Draw another rectangle with the same fill color of 256px width and 245px height as shown here.


Step 5:

Next, I’ll show you how to make a simple pattern in Photoshop. Create a new document with 5px width and 5px height. Make sure to choose “Transparent” background. To view the canvas properly drag the navigator slider towards right at 3200%.

Now pick the Rectangle Tool and draw a 1x1px rectangle, position it in the center of canvas. Make 4 copies of it and arrange them as shown below. Once you are done, go to Edit> Define Pattern and label your pattern.

That’s it.

Table5 Table5b

Step 6:

Come back to your document, click the Base rectangle and make its copy by going to Layer> Duplicate Layer. Place the copy above the rest of the rectangles.

Table6 Table6b

Make its fill 0% and apply given Layer Style settings on it.

Table6c Table6d

Step 7:

Next, we’ll add the title text. Pick #736a76 fill color and select the Horizontal Type Tool (T) to type the title. I’ve used ‘Adobe Fan Heiti Std’ font here which is included in CS6.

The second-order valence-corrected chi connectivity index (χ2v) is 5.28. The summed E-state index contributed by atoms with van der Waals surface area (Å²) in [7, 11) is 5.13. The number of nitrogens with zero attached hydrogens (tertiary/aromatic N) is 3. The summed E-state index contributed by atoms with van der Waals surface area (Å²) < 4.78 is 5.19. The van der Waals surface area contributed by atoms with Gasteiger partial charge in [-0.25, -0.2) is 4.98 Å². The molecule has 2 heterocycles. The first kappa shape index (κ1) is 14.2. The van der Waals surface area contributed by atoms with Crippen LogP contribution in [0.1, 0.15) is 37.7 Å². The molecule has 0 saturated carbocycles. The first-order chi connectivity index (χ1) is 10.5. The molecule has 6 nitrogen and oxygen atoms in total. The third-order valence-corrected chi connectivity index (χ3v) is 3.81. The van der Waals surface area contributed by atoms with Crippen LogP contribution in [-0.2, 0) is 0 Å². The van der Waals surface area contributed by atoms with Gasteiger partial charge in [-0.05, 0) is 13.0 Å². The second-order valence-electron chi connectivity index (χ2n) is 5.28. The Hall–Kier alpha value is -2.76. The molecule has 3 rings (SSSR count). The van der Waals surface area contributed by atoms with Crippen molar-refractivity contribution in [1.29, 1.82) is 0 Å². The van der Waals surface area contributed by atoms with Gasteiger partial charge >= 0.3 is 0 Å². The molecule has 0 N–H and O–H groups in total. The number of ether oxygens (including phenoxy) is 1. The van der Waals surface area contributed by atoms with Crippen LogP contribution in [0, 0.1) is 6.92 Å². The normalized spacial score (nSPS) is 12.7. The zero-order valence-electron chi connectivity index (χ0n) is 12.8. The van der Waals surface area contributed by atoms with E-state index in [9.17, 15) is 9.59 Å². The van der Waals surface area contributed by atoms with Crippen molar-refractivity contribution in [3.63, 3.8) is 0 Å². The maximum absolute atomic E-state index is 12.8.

Step 8:

Double-click the text layer and apply given settings for Drop Shadow.

Table8 Table8b

Step 9:

Now add the details, apply given settings in the character panel of Type Tool. Make sure to set the leading at 50pt.

Right-click the title text and choose ‘Copy Layer Style‘ option. Now right-click the details text layer and select ‘Paste Layer Style‘ to apply the same settings for Drop Shadow.


Step 10:

Next, we’ll add separators. Pick #9c949f fill color and draw a thin rectangle of 176px width and 1px height. Make few copies of it and position them between the text.


Step 11:

Pick #2b76b6 fill color and select the Polygon Tool. Hit the canvas to view the polygon window and apply given settings here to draw a polygon shown below.


Step 12:

Double-click the Polygon layer and apply given settings for Drop Shadow and Bevel & Emboss.

Table12 Table12b Table12c

Step 13:

Next, we’ll add the price over the polygon. Pick #f9f7f6 fill color and type the text using the same font. I wrote $39 with 41pt font size and /m with 30pt.


Double-click the text and apply given settings for Drop Shadow.

Table13b Table13c

Step 14: